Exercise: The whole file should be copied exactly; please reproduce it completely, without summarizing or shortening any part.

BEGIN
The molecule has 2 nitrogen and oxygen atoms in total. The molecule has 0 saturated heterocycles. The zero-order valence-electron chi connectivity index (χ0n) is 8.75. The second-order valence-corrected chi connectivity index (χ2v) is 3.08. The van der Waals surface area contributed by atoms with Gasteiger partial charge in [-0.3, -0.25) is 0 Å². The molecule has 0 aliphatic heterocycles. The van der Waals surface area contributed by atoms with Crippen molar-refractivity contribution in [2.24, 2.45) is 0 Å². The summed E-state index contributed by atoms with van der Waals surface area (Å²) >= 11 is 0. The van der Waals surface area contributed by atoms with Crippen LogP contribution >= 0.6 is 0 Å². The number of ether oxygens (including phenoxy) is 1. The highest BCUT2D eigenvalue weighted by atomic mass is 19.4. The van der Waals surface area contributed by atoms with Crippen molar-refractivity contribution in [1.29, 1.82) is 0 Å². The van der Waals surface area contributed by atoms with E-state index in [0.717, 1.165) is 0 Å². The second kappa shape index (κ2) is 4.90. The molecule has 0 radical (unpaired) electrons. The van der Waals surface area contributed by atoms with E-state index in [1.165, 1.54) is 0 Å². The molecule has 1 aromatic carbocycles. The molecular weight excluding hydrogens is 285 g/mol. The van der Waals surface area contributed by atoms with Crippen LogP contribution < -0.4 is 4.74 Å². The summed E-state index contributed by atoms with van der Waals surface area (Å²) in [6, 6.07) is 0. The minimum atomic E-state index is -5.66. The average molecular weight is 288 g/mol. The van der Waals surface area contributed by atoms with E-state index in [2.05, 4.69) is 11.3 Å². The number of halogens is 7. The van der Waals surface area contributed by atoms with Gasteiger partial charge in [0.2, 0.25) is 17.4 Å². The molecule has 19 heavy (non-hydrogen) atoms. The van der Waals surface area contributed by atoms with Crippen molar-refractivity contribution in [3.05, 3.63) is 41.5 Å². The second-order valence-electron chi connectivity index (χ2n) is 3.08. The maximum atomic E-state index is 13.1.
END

The molecule has 2 nitrogen and oxygen atoms in total. The molecule has 0 saturated heterocycles. The zero-order valence-electron chi connectivity index (χ0n) is 8.75. The second-order valence-corrected chi connectivity index (χ2v) is 3.08. The van der Waals surface area contributed by atoms with Gasteiger partial charge in [-0.3, -0.25) is 0 Å². The molecule has 0 aliphatic heterocycles. The van der Waals surface area contributed by atoms with Crippen molar-refractivity contribution in [2.24, 2.45) is 0 Å². The summed E-state index contributed by atoms with van der Waals surface area (Å²) >= 11 is 0. The van der Waals surface area contributed by atoms with Crippen LogP contribution >= 0.6 is 0 Å². The number of ether oxygens (including phenoxy) is 1. The highest BCUT2D eigenvalue weighted by atomic mass is 19.4. The van der Waals surface area contributed by atoms with Crippen molar-refractivity contribution in [1.29, 1.82) is 0 Å². The van der Waals surface area contributed by atoms with E-state index in [0.717, 1.165) is 0 Å². The second kappa shape index (κ2) is 4.90. The molecule has 0 radical (unpaired) electrons. The van der Waals surface area contributed by atoms with E-state index in [1.165, 1.54) is 0 Å². The molecule has 1 aromatic carbocycles. The molecular weight excluding hydrogens is 285 g/mol. The van der Waals surface area contributed by atoms with Crippen LogP contribution < -0.4 is 4.74 Å². The summed E-state index contributed by atoms with van der Waals surface area (Å²) in [6, 6.07) is 0. The minimum atomic E-state index is -5.66. The average molecular weight is 288 g/mol. The van der Waals surface area contributed by atoms with E-state index in [2.05, 4.69) is 11.3 Å². The number of halogens is 7. The van der Waals surface area contributed by atoms with Gasteiger partial charge in [0.2, 0.25) is 17.4 Å². The molecule has 19 heavy (non-hydrogen) atoms. The van der Waals surface area contributed by atoms with Crippen molar-refractivity contribution in [3.05, 3.63) is 41.5 Å². The second-order valence-electron chi connectivity index (χ2n) is 3.08. The maximum atomic E-state index is 13.1.